Before you finish up with the posts, it’s best to cut the 7/16″- diameter clearance holes for the bed bolts in each post. For the bolts that go into the long rails, drill the hole centered on the post and 1/2″ above the center of the mortise. For the bolts that go into the short rails, drill the hole centered on the post and 1/2″ below the center of the mortise.

By following these instructions, the head of the bed bolt will sit proud of the post. If you want to recess it, you will need to cut a 1″ countersink that’s 5/8″ deep before you drill the clearance holes. Then you’ll need to pick out some bed-bolt covers and drill a little deeper into the rails.

Now cut off the top 1″ of all the posts and finish sand them. I usually start with 100 grit and proceed up to 180 grit.

Bed Bolt Basics
Cut all your rails to length. The cut list is for a twin-sized bed, but you can use the accompanying charts to accommodate other mattress sizes.

Now cut the tenons on the rails. All of the tenons are 3/4″ thick, 5″ wide and 3/4″ long. Clamp the rails and posts together and mark the locations of the clearance holes on the tenons using a pencil. Take the bed apart and get ready to drill the clearance hole for the bed bolt.

I use a self-centering doweling jig with a 7/16″ bushing to drill the holes for my 3/8″-diameter bed bolts. If you don’t have a 7/16″ bushing, a 3/8″ will work, too. Bore the hole 4″ deep into all the rails.

Now you want to cut a slot that will hold the nut for the bed bolts. The easiest way to do this is with a router. I set up a template guide in my router and made a template that would rout a 1/2″-wide slot that’s 1″ long. Chuck a 1/2″ upspiral bit in your router and clamp the template in place. I routed this slot 2-1/4″ from the shoulder of the tenon. Cut the 1″-deep slot in several passes.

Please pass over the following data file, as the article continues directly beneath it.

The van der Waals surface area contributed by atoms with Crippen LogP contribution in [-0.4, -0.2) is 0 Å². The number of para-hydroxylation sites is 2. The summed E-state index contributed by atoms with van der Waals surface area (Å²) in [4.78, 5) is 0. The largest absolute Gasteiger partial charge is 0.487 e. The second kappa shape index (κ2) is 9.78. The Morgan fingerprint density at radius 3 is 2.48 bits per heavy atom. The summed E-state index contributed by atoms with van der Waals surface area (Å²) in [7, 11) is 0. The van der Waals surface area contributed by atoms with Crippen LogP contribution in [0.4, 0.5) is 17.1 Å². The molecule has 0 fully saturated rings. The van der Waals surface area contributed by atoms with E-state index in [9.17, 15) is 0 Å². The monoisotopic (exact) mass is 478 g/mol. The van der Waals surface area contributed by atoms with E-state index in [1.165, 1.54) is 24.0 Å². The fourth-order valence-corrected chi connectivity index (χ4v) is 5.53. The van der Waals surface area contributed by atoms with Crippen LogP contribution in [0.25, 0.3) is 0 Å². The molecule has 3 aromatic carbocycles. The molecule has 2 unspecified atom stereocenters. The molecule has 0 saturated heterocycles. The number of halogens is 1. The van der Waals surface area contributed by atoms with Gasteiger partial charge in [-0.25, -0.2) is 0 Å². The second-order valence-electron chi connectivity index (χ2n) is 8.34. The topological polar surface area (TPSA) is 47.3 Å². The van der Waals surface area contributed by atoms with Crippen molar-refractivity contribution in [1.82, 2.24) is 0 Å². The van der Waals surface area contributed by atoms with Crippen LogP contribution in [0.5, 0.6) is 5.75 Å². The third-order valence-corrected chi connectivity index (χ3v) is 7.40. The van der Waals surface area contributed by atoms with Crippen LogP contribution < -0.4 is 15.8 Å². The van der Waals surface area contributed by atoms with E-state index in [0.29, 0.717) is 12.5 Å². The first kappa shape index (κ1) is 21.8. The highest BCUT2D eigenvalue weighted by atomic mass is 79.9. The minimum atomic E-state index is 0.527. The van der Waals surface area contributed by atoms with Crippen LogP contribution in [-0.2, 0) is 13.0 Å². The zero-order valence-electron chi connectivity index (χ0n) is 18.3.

Now assemble the joint and snug the bed bolt. When everything looks good, fill the recess with hot-melt glue. Let the glue dry for an hour and then remove the bolt. The glue will hold the nut in place when assembling and disassembling the bed.

Bed Irons
In my opinion, bed irons are the best way to hold the box spring in place. The irons are simply “Ls” manufactured from 1/4″-thick steel. You can purchase them in a variety of lengths (pre-bent), from 3″ long to 10″ long.

The length of iron you use is determined by the thickness of your box spring. When the bed is assembled, you want the top of the box spring flush with the top of the rails. For this bed, 6″ irons were in order.

You’ll probably notice in the photos that when the bed irons are installed they actually will hang down below the rails by 3″. This is not a mistake. The bed skirt covers the irons.

I put three irons on each long rail. One iron goes in the center and the other two are 12″ from the ends of the rails.

You need to cut a shallow 1/4″-deep mortise for each bed iron. I again made a template for my router and used a straight bit. The template produces a mortise that is 1-1/4″ wide and 3″ long. Rout the mortises and install the bed irons.

Remove all the hardware and sand your rails up to 180 grit.

Headboard and Footboard
Glue up the panels you need for the headboard and footboard, cut them to shape on the band saw and sand them up to 180 grit.

You’ve probably noticed that the tenons on these two parts don’t have any shoulders. This is a traditional look. If you want to make you headboard out of thicker stock and cut shoulders on your tenons, that’s OK by me.

Break the sharp edges on all the parts using sandpaper and get ready for finishing. I used a red water-based aniline dye on this project followed by a couple coats of lacquer. Cherry will oxidize over time, so a dye or stain is really optional in my book.

When you assemble the bed, make sure not to overtighten the bed bolts. I tighten them until the posts stop wiggling. After every season or two, it’s a good idea to check the bolts to make sure they’re still snug. This will ensure your bed frame will stay rigid for years to come. PW

Click here to download the PDF for this article.

Troy Sexton is a contributing editor for Popular Woodworking.